The present study examines whether Jackson and colleagues (2006) and Bellmore and colleagues’ (2007) findings on acceptance and rejection (i.e., social preference) generalize to children’s relationships. To the extent that African Americans are less accepted by cross-ethnicity peers when they are classroom minorities, African Americans who are classroom minorities should have more segregated relationships (see also Hamm, Brown, & Heck, 2005); for European American children, segregation ratios should be similar across classrooms of different ethnic composition. In contrast, a “hunkering down” perspective might suggest that ethnic composition effects would be similar (i.e., less integration in more diverse classrooms) for African American and European American children alike.

Social Integration and Social Status

An ideal scenario for the integrated elementary school is when children value peers with many positive cross-ethnicity relationships and few negative cross-ethnicity relationships. In this case, true social integration is supported by the children themselves. Indeed, children with integrated social relationships may be particularly well adjusted, with reputations as influential class leaders (Kawabata & Crick, 2008; Lease & Blake, 2005). On the other hand, children with segregated relationships might also enjoy high social status. Castelli et al. (2007) interviewed White Italian children about drawings of White protagonists interacting with White and/or Black children. White Italian preschoolers and first graders preferred White protagonists who played exclusively with other White children, although in middle childhood this effect was not present. Bellmore et al. (2007), in their multicultural sample of U.S. sixth graders, report that African American and European American children who nominated more same-ethnicity classmates as “liked most” were in turn liked more by same-ethnicity peers. Thus, Castelli et al. (2007) and Bellmore et al. (2007) find positive associations between children’s preference for same-ethnicity peers and their acceptance by same-ethnicity peers.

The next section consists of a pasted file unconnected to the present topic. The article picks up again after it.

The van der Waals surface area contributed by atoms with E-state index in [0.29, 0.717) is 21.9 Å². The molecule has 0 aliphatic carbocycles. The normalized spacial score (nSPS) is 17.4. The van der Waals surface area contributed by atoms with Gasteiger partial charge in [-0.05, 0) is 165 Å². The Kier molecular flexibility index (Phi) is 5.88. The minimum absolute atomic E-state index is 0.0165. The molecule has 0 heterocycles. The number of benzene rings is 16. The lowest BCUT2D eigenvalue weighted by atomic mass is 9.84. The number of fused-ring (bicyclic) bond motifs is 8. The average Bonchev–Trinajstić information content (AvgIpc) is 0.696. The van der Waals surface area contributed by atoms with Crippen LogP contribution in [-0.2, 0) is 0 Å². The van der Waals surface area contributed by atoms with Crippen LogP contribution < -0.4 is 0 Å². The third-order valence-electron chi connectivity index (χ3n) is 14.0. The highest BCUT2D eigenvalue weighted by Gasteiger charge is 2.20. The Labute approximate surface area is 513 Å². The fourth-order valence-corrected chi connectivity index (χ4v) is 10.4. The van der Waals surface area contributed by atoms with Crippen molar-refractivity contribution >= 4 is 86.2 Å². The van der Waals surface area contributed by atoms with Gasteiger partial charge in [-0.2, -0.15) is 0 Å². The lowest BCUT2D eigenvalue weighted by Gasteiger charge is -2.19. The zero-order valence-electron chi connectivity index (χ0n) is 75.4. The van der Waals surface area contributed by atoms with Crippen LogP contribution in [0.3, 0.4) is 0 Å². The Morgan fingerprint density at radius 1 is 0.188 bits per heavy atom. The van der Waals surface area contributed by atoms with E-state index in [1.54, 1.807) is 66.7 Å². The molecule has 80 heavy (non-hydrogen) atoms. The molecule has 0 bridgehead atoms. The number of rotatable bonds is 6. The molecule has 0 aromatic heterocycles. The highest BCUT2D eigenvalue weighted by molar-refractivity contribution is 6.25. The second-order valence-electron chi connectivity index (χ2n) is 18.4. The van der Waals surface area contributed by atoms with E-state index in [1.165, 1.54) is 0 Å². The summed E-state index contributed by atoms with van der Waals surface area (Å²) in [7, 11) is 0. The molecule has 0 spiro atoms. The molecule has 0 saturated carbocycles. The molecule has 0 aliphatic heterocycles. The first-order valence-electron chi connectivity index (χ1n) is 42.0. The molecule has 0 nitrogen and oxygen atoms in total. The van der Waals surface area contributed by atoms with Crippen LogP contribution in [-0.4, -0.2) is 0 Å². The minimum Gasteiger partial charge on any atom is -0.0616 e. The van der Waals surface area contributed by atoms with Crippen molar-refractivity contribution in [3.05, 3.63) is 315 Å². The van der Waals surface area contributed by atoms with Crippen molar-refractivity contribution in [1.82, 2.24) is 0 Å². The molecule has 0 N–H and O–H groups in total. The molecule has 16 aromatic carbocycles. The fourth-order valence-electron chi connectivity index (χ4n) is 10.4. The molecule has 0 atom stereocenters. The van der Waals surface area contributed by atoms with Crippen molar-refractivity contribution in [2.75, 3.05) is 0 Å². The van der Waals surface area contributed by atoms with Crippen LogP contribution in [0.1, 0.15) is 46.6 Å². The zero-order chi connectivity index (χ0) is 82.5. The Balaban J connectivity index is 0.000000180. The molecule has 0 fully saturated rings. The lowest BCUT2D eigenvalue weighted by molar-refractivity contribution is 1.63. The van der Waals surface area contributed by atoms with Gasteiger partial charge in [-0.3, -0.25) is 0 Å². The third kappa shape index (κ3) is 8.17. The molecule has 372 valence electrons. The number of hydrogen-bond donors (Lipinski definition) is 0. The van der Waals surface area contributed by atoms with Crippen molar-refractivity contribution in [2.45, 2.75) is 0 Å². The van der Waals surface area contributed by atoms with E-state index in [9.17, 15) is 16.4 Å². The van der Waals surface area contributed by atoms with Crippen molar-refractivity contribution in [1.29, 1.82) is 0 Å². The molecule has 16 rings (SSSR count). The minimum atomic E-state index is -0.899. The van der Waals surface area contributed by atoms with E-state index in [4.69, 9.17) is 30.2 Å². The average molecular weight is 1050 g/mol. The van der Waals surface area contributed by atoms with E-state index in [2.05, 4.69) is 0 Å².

The present research extends the scope of these investigations to examine whether children with segregated social relationships are perceived to be popular among same-ethnicity peers, and for that matter among cross-ethnicity peers. Perceived popularity gives insight into the social status of African American and European American children beyond social preference and its “liked most” and “liked least” components (Cillessen, Schwartz, & Mayeux, in press; Rodkin, Farmer, Pearl, & Van Acker, 2000). One child can like another without perceiving him or her to be generally popular, and one child can perceive another to be popular without feelings of personal affection, and possibly even with feelings of personal dislike (Adler & Adler, 1998). Social preference expresses a personal sentiment (i.e., who do you like?), but perceived popularity represents a judgment about what others value and the consensual norms of the peer ecology (Hartup & Abecassis, 2002). Social preference is positively associated with prosocial characteristics and negatively associated with aggressive characteristics, whereas perceived popularity has only modest (in some cases positive, in other cases negative) correlations with aggression (Cillessen & Mayeaux, 2007; Cillessen & Rose, 2005; Mayeaux, Houser, & Dyches, in press; Parkhurst & Hopmeyer, 1998; Rodkin & Wilson, 2007).